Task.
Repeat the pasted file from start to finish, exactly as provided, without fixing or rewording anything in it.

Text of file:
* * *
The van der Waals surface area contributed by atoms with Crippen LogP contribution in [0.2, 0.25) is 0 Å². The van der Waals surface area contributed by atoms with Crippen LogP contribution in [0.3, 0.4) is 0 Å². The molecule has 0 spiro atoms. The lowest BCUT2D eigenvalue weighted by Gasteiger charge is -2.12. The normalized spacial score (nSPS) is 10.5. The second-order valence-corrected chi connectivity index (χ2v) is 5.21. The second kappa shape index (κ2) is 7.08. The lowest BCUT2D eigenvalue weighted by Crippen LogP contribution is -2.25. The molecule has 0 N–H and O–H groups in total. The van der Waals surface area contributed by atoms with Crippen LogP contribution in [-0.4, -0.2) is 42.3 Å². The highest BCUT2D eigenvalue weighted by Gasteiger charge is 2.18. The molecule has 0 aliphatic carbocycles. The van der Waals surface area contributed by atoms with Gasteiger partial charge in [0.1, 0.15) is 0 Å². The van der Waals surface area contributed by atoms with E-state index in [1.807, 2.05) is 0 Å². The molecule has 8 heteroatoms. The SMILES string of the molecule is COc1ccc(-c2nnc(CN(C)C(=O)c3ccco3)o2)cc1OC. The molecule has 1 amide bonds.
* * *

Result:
The van der Waals surface area contributed by atoms with Crippen LogP contribution in [0.2, 0.25) is 0 Å². The van der Waals surface area contributed by atoms with Crippen LogP contribution in [0.3, 0.4) is 0 Å². The molecule has 0 spiro atoms. The lowest BCUT2D eigenvalue weighted by Gasteiger charge is -2.12. The normalized spacial score (nSPS) is 10.5. The second-order valence-corrected chi connectivity index (χ2v) is 5.21. The second kappa shape index (κ2) is 7.08. The lowest BCUT2D eigenvalue weighted by Crippen LogP contribution is -2.25. The molecule has 0 N–H and O–H groups in total. The van der Waals surface area contributed by atoms with Crippen LogP contribution in [-0.4, -0.2) is 42.3 Å². The highest BCUT2D eigenvalue weighted by Gasteiger charge is 2.18. The molecule has 0 aliphatic carbocycles. The van der Waals surface area contributed by atoms with Gasteiger partial charge in [0.1, 0.15) is 0 Å². The van der Waals surface area contributed by atoms with E-state index in [1.807, 2.05) is 0 Å². The molecule has 8 heteroatoms. The SMILES string of the molecule is COc1ccc(-c2nnc(CN(C)C(=O)c3ccco3)o2)cc1OC. The molecule has 1 amide bonds.